Supreme Court

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Opinion: Forward Montana works to rekindle democracy

Chuck

In a national survey of 4,000 high school and college students and 100 in-depth interviews conducted by political science professors Jennifer Lawless and Richard Fox, young Americans were found to feel completely alienated from politics. In their book “Running from Office,” Lawless and Fox report that the mean-spirited, dysfunctional political system that now characterizes American politics has wrought long-term, deeply-embedded damage on U.S. democracy and its youngest citizens. (more…) Continue Reading →

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Montana Viewpoint: Reflections on a futile filibuster

Jim

The recent attempt by Senate Democrats to keep Neil Gorsuch off the Supreme Court puzzles me, largely because the results were predictable, and even Democratic senators should have been able to see that. First, the tactic the Democrats used, the filibuster, has never been successful in defeating a nominee for associate justice of the Supreme Court. (more…) Continue Reading →

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Parents in Crow reservation death still seeking justice

Photo

Since the death of their son Steven Bearcrane-Cole on the Crow Indian Reservation in 2005, Cletus and Earline Cole have fought for the justice they feel their son deserves. They continue to believe that there was compelling evidence of murder, and that his death was never investigated properly by federal agents in charge of dealing with serious crimes on the reservation. (more…) Continue Reading →

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Montana Viewpoint: Trumped—in spades

Jim

Well, the election is over, the dust has sort of settled, and the most obvious post-mortem on it is that political pundits didn’t have a clue as to how it would turn out. During the primaries Trump was dead meat. How could he win against all those qualified Republican candidates? OK, he won that primary, but if he continues to say outlandish things people will get wise to him and his support will plummet. OK, he won the nomination, but he can’t possibly win the election. Continue Reading →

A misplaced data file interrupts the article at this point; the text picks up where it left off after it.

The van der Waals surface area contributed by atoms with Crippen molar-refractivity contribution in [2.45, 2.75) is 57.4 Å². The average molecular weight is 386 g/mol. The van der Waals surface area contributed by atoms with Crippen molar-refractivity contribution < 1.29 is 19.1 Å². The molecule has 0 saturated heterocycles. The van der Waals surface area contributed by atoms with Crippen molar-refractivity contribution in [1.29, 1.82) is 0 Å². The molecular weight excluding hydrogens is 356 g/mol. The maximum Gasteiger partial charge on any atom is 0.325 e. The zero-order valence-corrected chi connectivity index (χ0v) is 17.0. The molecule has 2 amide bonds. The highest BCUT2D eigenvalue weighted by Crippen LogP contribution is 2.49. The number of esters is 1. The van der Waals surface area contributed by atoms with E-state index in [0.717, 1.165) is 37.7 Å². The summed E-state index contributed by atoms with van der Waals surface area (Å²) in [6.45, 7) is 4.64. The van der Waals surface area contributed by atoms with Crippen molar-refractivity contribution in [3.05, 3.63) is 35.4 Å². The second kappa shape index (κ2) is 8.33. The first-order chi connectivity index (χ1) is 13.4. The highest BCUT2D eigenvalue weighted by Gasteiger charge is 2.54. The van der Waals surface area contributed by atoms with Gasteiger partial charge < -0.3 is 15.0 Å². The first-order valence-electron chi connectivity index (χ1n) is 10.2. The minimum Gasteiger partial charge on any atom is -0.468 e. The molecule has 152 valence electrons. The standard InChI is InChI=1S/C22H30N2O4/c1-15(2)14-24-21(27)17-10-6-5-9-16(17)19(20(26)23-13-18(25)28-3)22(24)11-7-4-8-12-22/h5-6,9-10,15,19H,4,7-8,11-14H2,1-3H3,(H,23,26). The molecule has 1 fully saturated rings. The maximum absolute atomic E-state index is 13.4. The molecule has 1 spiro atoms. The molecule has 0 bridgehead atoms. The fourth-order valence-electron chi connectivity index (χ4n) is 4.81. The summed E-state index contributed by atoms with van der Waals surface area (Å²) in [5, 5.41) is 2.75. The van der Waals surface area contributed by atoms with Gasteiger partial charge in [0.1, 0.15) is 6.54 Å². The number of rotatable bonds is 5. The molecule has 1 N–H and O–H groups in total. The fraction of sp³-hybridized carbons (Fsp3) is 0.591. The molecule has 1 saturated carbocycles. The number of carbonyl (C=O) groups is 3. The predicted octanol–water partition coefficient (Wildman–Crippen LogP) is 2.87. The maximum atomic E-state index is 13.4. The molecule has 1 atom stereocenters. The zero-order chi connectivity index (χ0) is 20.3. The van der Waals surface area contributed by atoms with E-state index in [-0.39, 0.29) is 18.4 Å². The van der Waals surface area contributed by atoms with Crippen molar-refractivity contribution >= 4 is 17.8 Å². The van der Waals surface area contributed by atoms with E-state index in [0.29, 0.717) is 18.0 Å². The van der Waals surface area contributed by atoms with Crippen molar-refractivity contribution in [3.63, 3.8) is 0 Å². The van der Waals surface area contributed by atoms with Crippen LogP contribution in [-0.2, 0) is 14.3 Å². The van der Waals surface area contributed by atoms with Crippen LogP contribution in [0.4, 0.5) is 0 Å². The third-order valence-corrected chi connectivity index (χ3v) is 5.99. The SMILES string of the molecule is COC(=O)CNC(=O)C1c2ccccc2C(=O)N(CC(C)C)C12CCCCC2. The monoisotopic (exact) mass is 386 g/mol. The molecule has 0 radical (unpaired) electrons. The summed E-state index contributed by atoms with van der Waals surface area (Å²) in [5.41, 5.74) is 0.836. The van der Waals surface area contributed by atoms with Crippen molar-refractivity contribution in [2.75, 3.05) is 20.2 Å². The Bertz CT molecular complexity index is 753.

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Montana Viewpoint: It’s time to ‘un-rig’ the system

Jim

If we are to judge from the supporters of Donald Trump and Bernie Sanders it would appear that if there is anything that the American public agrees on is that the system—political and economic—is rigged against the little guy. And I agree. If there is anything to be learned from the recent history of corporate greed and the economic harm suffered by Americans because of that greed, whether from jobs lost through trade agreements or homes lost through mortgage fraud, it is that corporate America has the interests of corporate America at heart, and none other. (more…) Continue Reading →

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Opinion: Time to cull the herd of bipedal mammals

vid

Being somewhat familiar with the intricacies of United States’ public land law and the extent of the federal authority to manage said property, including the wildlife therein, I believe a ready solution is available to the increasing conflicts within Yellowstone National Park. The action proposed here would be the systematic and routine culling of the bipedal mammals which seasonally invade Yellowstone National Park, also referred to as tourists. (more…) Continue Reading →

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Opinion: Power to the people? It will take some work

Evan

“The people,” said a farmer’s wife in a Minnesota country store while
her husband was buying a new post-hole digger,
“The people,” she went on, “will stick around a long time. “The people run the works, only they don’t know it yet — you wait and see.”
— Carl Sandburg in “The People, Yes” (1936) —
The people running things. Powerful thought. But, is it just a nice sentiment or could it be a reality? Is it a genuine possibility, or just rhetorical candy for the masses, distracting them from the harsh reality that money rules the roost in America? Continue Reading →

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Montana Viewpoint: Ammon Bundy and a separate reality

Bundy

I have a friend who believes that reality is a set of mutually agreed upon illusions. That’s a deep thought, and maybe deeper than necessary, but it does bring up a basic fact of society, namely that we tend to associate with people who agree with us on important issues; sports teams, politics, religion … you get my drift. (more…) Continue Reading →

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David Crisp: First Amendment healthy, newspapers not so

Crisp

Susan Balter-Reitz, an assistant professor at Montana State University Billings, set my mind at ease last week about the laws governing journalism. But she said nothing to make me feel better about the future of the profession. Balter-Reitz was giving one of a series of talks on political cartooning developed by MSU Billings professors. She was speaking in the Community Lecture Series at the Billings Unitarian Universalist Fellowship. (more…) Continue Reading →

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